"This be a very auld resippee. Charley bein' a well known chap from Bretforton, which be a village 4 miles from Asum. You can make it in small lots to be put in bottulls or in big uns to be put in borrulls, like some peepul round ear do. Wether it be in bottulls or borrulls it be sum jolly good tak and as bin nown to put some folk on thur backs and to leave um feelin far from well nex mornin.

Thee wants 3lb plums, 3lb shuggur and 6 pints watter. First of all boil the plums in a cottun or muslin bag in the six pints of watter. Boil the plums until um be tendur, then squeeze all the joose out into the lickwid left in the pan. Add the shuggur when lookwarm and stur until it be all gon. Then put the lickwid into a gallon demijar and top up with watter until thur be a fur inch space at the top. This ull allow it room to work. Mak surton thee hast an airlock in the cork. Leave fur a cuppell of wicks after it ave finished bubblin to allow the segments to settul. Then syfun it off into your bottulls. It be best left fur at least 2 munths befor thee trys it."

N.B. Jerkum means 'jerk them' either up or down!

Those of you with some brewing knowledge will spot the flaw in this recipe - boiling the fruit will kill off any natural yeast. There are, therefore, two options. The first is to extract the juice by other methods and hope there is a natural yeast to start the fermentation. The second is to add a yeast. The drink has been successfully made over the last few years following this recipe and by adding a yeast (brewers and wine yeasts have both been tried). We feel that originally a yellow plum would have been used so that the drink looked more like cider, but a pink cider is also very palatable.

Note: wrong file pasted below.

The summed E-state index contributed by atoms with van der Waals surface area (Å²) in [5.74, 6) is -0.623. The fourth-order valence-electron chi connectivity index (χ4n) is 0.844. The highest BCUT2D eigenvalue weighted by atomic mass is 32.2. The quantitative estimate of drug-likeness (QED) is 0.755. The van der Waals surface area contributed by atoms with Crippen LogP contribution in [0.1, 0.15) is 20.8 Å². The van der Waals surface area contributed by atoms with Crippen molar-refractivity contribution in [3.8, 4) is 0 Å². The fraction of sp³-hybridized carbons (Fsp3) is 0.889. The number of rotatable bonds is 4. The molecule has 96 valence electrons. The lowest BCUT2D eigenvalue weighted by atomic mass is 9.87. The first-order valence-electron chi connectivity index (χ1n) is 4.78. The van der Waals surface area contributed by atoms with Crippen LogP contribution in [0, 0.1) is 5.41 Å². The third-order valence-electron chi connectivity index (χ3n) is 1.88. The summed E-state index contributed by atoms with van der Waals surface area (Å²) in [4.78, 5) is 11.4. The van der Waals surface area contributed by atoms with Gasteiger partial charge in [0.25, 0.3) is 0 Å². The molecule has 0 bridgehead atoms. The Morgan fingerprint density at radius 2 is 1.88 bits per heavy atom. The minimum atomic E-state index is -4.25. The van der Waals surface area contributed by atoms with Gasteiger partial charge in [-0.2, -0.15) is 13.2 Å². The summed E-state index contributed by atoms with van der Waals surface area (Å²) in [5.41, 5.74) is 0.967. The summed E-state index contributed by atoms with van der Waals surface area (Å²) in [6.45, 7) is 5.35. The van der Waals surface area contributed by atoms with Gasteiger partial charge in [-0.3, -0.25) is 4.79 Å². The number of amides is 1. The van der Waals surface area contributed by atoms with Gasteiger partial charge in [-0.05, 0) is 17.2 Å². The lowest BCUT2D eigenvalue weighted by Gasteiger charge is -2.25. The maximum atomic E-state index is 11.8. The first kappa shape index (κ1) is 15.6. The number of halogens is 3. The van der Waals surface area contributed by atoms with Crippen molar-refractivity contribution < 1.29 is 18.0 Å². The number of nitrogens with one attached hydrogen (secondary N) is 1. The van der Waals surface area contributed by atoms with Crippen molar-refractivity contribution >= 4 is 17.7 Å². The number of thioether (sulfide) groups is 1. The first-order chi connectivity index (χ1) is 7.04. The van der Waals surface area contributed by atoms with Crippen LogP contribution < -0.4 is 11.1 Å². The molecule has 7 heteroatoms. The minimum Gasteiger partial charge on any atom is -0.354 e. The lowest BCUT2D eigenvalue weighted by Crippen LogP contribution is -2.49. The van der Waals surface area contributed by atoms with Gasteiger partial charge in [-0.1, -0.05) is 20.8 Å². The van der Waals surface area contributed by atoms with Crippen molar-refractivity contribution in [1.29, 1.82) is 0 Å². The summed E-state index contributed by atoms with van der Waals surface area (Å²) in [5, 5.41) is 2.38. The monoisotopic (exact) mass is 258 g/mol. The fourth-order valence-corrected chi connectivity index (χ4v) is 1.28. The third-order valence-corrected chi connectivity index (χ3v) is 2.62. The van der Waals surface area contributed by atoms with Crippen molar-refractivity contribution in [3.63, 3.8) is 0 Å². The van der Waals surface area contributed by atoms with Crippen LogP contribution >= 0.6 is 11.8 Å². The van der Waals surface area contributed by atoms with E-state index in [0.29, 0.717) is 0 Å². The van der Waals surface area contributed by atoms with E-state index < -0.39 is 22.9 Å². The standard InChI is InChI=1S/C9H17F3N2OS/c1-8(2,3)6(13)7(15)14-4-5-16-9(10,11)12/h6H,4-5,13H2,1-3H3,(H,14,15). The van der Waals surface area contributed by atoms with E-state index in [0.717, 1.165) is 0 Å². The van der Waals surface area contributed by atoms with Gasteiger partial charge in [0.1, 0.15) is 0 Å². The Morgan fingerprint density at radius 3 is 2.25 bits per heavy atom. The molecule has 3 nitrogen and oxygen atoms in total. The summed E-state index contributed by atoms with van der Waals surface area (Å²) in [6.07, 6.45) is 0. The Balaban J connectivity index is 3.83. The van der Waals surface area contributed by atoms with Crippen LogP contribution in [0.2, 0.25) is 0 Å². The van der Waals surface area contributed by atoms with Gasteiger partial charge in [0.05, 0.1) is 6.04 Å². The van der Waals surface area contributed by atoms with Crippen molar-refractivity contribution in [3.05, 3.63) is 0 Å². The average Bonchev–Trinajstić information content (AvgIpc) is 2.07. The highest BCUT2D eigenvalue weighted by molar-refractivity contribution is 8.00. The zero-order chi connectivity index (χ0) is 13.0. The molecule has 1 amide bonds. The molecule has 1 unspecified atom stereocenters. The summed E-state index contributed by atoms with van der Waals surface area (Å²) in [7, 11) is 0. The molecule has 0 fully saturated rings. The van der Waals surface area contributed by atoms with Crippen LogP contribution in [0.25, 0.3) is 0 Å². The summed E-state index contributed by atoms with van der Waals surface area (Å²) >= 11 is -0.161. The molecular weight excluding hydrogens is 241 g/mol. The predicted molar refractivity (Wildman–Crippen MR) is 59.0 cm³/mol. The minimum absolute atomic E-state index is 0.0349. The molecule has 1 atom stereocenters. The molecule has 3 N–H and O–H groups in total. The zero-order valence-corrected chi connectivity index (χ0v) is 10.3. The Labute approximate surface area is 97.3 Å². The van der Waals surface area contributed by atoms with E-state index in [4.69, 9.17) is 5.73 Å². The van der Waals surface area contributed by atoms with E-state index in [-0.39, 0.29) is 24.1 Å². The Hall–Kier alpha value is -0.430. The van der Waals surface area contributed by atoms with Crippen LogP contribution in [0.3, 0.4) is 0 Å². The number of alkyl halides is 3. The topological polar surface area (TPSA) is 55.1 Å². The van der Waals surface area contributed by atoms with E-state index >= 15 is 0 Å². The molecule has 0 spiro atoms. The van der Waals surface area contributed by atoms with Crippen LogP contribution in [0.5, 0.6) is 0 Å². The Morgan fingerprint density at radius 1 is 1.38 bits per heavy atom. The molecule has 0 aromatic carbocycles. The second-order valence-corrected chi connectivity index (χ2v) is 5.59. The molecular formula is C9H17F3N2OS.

I bumped into Ceceil Bloxham, one of Harbury's great characters. I asked him about his recipe for Plum Jerkum and, after about 10 minutes background story, he got to the point! To call it a recipe is misleading but you would have enjoyed hearing him describe it. He learnt the method from an Evesham man who came to live in Harbury temporarily in the 1930's. Basically all he told me was

"Collect rain water in a barrel and leave some plums in the barrel for a few weeks. They should start to ferment on their own, he said. Then strain the mixture through muslin into a container with an airlock and start adding brown sugar, little by little. The'knack', as he desvribed it, was knowing how much sugar to add and when to bottle it. And that's about as precise as he got, apart from leaving it for at least 6 months before drinking it (when it should taste like 'velvet' he said)." Basically, he emphasised soft water, brown sugar and not adding all the sugar in one go.


Information courtesy of Des Patalong our brewer for several years until 2004